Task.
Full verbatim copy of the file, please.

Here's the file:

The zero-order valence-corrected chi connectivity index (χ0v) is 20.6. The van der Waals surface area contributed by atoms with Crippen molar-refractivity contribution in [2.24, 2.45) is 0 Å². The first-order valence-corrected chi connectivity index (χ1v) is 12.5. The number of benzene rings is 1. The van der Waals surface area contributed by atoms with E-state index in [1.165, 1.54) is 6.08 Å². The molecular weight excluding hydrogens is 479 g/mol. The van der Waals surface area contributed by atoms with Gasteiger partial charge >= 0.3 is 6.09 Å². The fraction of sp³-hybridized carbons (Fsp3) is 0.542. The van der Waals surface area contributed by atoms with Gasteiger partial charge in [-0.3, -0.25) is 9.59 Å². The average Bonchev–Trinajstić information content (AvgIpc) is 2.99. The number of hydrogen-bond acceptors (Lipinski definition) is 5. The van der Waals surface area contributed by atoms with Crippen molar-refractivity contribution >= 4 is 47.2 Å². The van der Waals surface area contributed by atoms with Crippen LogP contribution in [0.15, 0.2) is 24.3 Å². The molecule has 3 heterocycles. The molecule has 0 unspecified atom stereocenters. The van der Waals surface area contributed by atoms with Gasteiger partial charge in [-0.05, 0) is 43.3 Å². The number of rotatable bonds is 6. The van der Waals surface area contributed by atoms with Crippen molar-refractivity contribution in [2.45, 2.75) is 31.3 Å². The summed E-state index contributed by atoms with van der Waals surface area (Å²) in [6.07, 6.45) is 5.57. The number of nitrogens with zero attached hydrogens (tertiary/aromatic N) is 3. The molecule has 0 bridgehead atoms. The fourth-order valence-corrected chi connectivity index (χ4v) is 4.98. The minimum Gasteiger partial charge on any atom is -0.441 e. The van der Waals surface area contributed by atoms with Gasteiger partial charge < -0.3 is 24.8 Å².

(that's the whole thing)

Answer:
The zero-order valence-corrected chi connectivity index (χ0v) is 20.6. The van der Waals surface area contributed by atoms with Crippen molar-refractivity contribution in [2.24, 2.45) is 0 Å². The first-order valence-corrected chi connectivity index (χ1v) is 12.5. The number of benzene rings is 1. The van der Waals surface area contributed by atoms with E-state index in [1.165, 1.54) is 6.08 Å². The molecular weight excluding hydrogens is 479 g/mol. The van der Waals surface area contributed by atoms with Gasteiger partial charge >= 0.3 is 6.09 Å². The fraction of sp³-hybridized carbons (Fsp3) is 0.542. The van der Waals surface area contributed by atoms with Gasteiger partial charge in [-0.3, -0.25) is 9.59 Å². The average Bonchev–Trinajstić information content (AvgIpc) is 2.99. The number of hydrogen-bond acceptors (Lipinski definition) is 5. The van der Waals surface area contributed by atoms with Crippen molar-refractivity contribution >= 4 is 47.2 Å². The van der Waals surface area contributed by atoms with Crippen LogP contribution in [0.15, 0.2) is 24.3 Å². The molecule has 3 heterocycles. The molecule has 0 unspecified atom stereocenters. The van der Waals surface area contributed by atoms with Gasteiger partial charge in [-0.05, 0) is 43.3 Å². The number of rotatable bonds is 6. The van der Waals surface area contributed by atoms with Crippen molar-refractivity contribution in [2.45, 2.75) is 31.3 Å². The summed E-state index contributed by atoms with van der Waals surface area (Å²) in [6.07, 6.45) is 5.57. The number of nitrogens with zero attached hydrogens (tertiary/aromatic N) is 3. The molecule has 0 bridgehead atoms. The fourth-order valence-corrected chi connectivity index (χ4v) is 4.98. The minimum Gasteiger partial charge on any atom is -0.441 e. The van der Waals surface area contributed by atoms with Gasteiger partial charge < -0.3 is 24.8 Å².